Lambda variant in the news

So I’m reading the Lambda variant out of Peru may be more infectious and deadly than Delta, and it may be more resistant to vaccines too.

However, they discovered the variant in December. If it were more infectious than Delta wouldn’t it have already become the primary variant by now the same way Alpha and Delta became primary variants due to higher infectivity? Then again I read on wikipedia the delta variant was discovered in India in late 2020 and only became dominant months later.

Also a few weeks ago there were concerns that a new variant in Vietnam combined some alpha and delta traits and became more seriously, then it turned out that it wasn’t really that big a deal.

Anyone know if the Lambda variant is actually a risk, or just hyperbole?

Have there been another 6 variants I’ve not heard much about? I guess so:

Since each variant can include characteristics of the previous one, I wonder why Epsilon, Zeta, Eta, Theta, Iota, and Kappa haven’t gotten much news.

Fox is not what I’d consider a reliable source on either scientific or medical information.

As for the question - viruses usually do mutate, so much so that a virus that didn’t mutate would indeed be newsworthy.

“Mutation” just means change. There’s nothing that says mutations are going to go one way rather than another. Viral mutations can make a virus less deadly or less contagious. If those other variants were less virulent I’m wouldn’t be surprised, and if they were less of a problem they wouldn’t make the news.

I’m going by what the article specifically says about each new variant, where it says that each one can contain aspects of the previous one.

We’re not merely talking mutations here: the labeled ones are specifically mutations of concern. Hence why Delta plus is not technically a variant yet, despite being a mutation on the existing Delta variant.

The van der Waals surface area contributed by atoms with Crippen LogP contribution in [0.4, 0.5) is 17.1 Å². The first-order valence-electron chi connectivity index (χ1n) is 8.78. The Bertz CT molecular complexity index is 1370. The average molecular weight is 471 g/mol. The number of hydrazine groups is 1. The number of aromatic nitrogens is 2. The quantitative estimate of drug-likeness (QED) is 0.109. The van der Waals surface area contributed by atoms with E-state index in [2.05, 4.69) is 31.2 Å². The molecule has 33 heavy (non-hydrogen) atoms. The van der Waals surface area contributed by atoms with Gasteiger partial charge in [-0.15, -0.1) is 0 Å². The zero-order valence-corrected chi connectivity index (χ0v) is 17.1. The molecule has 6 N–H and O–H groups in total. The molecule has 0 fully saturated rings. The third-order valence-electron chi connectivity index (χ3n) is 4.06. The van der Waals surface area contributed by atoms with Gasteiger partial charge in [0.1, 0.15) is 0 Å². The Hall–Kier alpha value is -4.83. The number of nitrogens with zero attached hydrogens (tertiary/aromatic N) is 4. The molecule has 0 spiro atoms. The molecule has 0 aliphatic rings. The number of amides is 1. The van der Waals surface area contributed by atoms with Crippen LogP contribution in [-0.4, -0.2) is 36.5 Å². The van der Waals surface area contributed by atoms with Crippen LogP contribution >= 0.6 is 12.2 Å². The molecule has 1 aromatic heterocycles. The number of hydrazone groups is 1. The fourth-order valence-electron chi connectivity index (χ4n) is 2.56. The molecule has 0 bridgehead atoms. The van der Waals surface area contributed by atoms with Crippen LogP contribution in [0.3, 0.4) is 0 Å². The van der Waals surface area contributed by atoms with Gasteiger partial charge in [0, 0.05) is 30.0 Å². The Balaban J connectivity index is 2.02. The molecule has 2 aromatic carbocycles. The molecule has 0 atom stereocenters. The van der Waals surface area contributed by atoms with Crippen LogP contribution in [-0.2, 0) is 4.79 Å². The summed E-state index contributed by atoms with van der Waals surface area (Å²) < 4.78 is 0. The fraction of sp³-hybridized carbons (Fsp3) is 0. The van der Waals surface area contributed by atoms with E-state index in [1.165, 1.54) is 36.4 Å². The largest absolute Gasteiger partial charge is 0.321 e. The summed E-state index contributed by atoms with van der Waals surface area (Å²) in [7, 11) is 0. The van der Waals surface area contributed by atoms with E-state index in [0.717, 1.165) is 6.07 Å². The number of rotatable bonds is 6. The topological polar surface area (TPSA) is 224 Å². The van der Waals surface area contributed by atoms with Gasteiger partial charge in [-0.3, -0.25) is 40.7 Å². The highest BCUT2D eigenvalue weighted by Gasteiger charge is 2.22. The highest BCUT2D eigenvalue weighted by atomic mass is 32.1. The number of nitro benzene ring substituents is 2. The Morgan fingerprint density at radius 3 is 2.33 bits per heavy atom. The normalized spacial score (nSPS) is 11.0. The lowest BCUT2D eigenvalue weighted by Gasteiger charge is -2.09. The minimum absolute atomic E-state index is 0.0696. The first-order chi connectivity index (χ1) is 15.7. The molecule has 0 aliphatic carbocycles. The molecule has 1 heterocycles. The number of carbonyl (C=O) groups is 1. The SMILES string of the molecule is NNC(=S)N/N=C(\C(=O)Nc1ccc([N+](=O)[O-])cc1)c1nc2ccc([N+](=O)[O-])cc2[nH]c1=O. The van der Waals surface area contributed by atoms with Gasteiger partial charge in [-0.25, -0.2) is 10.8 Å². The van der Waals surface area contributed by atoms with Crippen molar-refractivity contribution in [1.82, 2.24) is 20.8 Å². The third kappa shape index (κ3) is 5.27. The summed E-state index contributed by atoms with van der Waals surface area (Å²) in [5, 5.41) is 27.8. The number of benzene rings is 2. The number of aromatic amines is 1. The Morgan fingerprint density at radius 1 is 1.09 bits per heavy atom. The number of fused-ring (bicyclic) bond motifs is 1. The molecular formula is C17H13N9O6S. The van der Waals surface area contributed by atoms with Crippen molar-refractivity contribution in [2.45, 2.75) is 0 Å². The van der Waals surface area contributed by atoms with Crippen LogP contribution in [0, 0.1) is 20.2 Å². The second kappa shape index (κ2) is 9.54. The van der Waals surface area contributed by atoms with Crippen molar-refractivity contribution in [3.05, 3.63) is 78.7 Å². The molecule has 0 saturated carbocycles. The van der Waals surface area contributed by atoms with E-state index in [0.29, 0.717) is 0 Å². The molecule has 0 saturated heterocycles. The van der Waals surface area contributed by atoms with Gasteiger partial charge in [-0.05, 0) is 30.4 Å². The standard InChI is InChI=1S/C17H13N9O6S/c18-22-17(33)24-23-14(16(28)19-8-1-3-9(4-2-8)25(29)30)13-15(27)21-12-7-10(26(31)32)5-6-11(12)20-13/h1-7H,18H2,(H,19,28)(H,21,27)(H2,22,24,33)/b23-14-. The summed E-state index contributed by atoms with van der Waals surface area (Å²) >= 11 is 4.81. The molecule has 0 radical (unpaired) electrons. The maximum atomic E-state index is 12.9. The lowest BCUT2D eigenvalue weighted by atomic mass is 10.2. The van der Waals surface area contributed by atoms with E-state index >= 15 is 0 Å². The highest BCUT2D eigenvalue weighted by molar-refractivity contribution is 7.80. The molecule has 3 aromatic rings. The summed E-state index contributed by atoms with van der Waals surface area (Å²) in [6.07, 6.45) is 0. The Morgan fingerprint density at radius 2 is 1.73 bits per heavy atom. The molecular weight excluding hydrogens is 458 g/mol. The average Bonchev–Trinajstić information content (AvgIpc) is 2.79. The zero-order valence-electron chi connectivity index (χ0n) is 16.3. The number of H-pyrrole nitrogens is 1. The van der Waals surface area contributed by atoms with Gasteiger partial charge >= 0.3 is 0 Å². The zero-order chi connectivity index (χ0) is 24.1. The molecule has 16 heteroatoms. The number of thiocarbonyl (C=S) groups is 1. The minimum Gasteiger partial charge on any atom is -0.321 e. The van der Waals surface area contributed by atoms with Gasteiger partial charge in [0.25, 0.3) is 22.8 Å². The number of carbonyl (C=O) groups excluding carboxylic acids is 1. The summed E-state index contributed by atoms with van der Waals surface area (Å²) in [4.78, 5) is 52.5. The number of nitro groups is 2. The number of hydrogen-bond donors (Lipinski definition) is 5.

If I understand it correctly, a single infected patient can have colonies that emerge with different mutations, and this process of evolution continues until the immune system or drugs can completely arrest the replication process. I could envision several really bad mutation scenarios, including one in which the virus learns to hide or disguise itself from the immune system after an initial response (a la HIV).

As for which variants I worry about, it’s really about which ones are spreading the fastest and outcompeting other variants. In late 2020, we had a clear winner, the UK or alpha variant. Now we have a clear winner, the Indian or Delta variant.

Mutations can do weird things. SARS 1 was actually a far deadlier form of this virus, which spread quickly and wreaked havoc wherever it went. And then, it just disappeared. You could have potentially scarier mutations of COVID that do similar things, creating potentially more dangerous versions of the virus but for whatever reason stay localized. I probably wouldn’t worry about these many mutations - there could be untold numbers - until they start competing with the dominant strain that’s out there now, as that’s the one you’re most likely to be infected with.

You’d think that if the lambda variant was so transmissible, it would beat out the gamma variant from Brazil by now. It’s been around for nearly a year.

The good news is that it is no better at evading immunity than the other variants.